As a whole, how would you rate 2019 – as a year in the current console generation, compared against other years in the decade, and on the whole?


  • I think the launch of Apple Arcade is the biggest gaming-related event of the year. That’s probably not something that seems obvious right now, but as it grows over the next few years, it’ll be more and more seen as a significant turning point in mobile gaming.

    Otherwise I think this year was a step back from 2018 in terms of overall quality. It definitely feels like we’re in the wind-down phase for PS4 and XBone, and that has a flow-on effect for PC gaming and Switch as well.

    On the other hand, 2019 is the year Shenmue III came out, which makes it a special year by default.

      • Novelty has worn off in what way? They’re bigger than ever, and so is mobile gaming. If anything, people are prepared to pay a higher premium on mobile now (for apps, not necessarily the phones).

        • Phones are just so common these days. The days of people upgrading to a decent phone and having an option of almost infinite games to play that they never could before. That is the novelty that seems to have worn off. Most people I know seem to be like this, but of course, that is only anecdotal.

          If it’s still growing like crazy, then my experience is not the normal. I’d rather devote time to something objectively better. Mobile games have been relegated to toilet time wasters.

          • That’s like saying PC gaming is dead because we stopped upgrading CPUs and GPUs every 12 months just to play new titles at something other than 640×480.

            Phones have finally reached that point where the yearly upgrade cycle has been broken, but that’s unrelated to software development. I just suspect you’re just not the target market. They’re never going to release ‘serious’ or ‘hardcore’ games (to borrow a shitty term) like they do on consoles or PCs (outside of some novelties), but they definitely have their market.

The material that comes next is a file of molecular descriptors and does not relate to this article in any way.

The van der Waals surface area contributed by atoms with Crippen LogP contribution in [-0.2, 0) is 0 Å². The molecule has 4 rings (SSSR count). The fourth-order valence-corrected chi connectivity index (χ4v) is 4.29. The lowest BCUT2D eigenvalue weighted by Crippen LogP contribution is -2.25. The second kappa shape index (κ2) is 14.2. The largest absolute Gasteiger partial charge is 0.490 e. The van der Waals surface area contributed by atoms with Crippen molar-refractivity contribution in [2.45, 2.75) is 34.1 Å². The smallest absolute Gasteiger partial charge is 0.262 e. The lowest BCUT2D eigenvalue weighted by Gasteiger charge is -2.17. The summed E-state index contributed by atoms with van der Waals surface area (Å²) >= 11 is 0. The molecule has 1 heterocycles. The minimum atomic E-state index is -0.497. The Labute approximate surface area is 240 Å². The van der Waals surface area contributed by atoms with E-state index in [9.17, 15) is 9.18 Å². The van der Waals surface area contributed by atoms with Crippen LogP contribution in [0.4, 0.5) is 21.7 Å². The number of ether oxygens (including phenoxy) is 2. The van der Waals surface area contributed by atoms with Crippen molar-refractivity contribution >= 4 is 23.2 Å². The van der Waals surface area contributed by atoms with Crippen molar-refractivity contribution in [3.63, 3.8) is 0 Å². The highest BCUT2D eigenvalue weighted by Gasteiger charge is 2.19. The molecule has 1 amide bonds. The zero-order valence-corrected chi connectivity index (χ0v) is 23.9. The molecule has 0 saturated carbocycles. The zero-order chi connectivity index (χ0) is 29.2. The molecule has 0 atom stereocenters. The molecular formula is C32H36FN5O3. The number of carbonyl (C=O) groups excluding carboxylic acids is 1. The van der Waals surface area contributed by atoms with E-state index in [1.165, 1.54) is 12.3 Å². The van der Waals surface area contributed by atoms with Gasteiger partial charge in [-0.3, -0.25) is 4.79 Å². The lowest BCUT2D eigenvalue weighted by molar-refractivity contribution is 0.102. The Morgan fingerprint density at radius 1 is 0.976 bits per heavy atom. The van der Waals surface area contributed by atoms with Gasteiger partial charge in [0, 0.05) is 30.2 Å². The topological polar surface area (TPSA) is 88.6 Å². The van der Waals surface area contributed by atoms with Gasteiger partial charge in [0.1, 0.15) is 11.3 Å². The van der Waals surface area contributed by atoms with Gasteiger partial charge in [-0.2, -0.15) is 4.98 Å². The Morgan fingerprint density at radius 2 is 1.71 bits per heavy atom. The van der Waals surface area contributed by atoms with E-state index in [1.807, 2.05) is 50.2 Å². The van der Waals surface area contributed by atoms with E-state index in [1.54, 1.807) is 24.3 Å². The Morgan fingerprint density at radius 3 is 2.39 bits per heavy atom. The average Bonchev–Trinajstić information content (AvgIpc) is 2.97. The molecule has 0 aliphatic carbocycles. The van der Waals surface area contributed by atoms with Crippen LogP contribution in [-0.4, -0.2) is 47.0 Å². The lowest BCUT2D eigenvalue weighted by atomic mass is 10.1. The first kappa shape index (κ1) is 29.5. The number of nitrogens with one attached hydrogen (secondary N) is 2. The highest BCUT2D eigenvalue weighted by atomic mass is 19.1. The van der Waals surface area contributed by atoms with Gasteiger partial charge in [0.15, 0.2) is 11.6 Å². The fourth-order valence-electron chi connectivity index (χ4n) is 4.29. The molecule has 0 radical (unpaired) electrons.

‘Objectively better’ is pretty condescending – almost all games are basically time wasting entertainment, and I’m sure some of what you play I’d consider ‘inferior’ to what I play. Likewise my wife doesn’t think Doom or Fallen Order or whatever else I’m playing is ‘objectively better’ than whatever she’s playing on her phone – but it’s entertainment, who the fuck cares?

    • Really?? I tried the 7 day trial and could not find a single game worth sticking with Apple Arcade.
      with Xbox Game Pass, Humble, etc, Apple Arcade was not a new concept.

      But having said that, I’m not into retro gaming and mobile games are all the same thing just re-skinned over and over again – imho.

      • I think saying “mobile games are all the same thing just reskinned over and over again” is selling a lot of really talented mobile developers incredibly short. While there’s way too much garbage in the mobile gaming space, there’s also a lot of genuinely great stuff worth checking out.

        Apple Arcade may just seem like “Game Pass for mobiles”, but, uh, yeah that’s actually a pretty important concept. Removing microtransactions from the equation (Arcade games are required to not have in-app purchases) means that when you download a game on the service, you get the game you wanted.

        There’s also definitely quite a few games worth sticking with, I think. I’d recommend these games to get you started:

        – Sayonara Wild Hearts (a legit GOTY contender for sure)
        – Oceanhorn 2 (A really good adventure game with a strong Zelda influence)
        – Projection (a visually stunning platformer made right here in Australia)
        – Grindstone (one of the best mobile puzzlers in years)
        – Manifold Garden (A twisty first-person adventure game with very nice visuals)
        – Mini Motorways (literally the most addictive game I’ve ever played)
        – Cat Quest II (the sequel to Cat Quest)

        Definitely take a look at those games if you haven’t already, as they’re all well worth your time. (Also fun fact: You can hook a PS4 or XBone controller up to an iPhone or iPad now, which makes a lot of these games much more playable.)

  • Personally I’ve bought into less games in the last year just because of what is being done in general (overpricing, add-ons, over-priced season passes, badly converted between PC/console, no newer games for series). And of couse on top of what is in general related to gaming there is also all the subs you require to get access to decent TV + movies.

  • In general I found 2019 really underwhelming. It was full of remakes/remasters/re-releases. Not a great deal of original IP – full of mobile and “arcade” style games that feel like the same thing re-skinned and relaunched over and over.
    I can’t think of the last AAA game that was really unique – maybe other than Death Stranding which I found tedious – unique and intriguing – but tedious.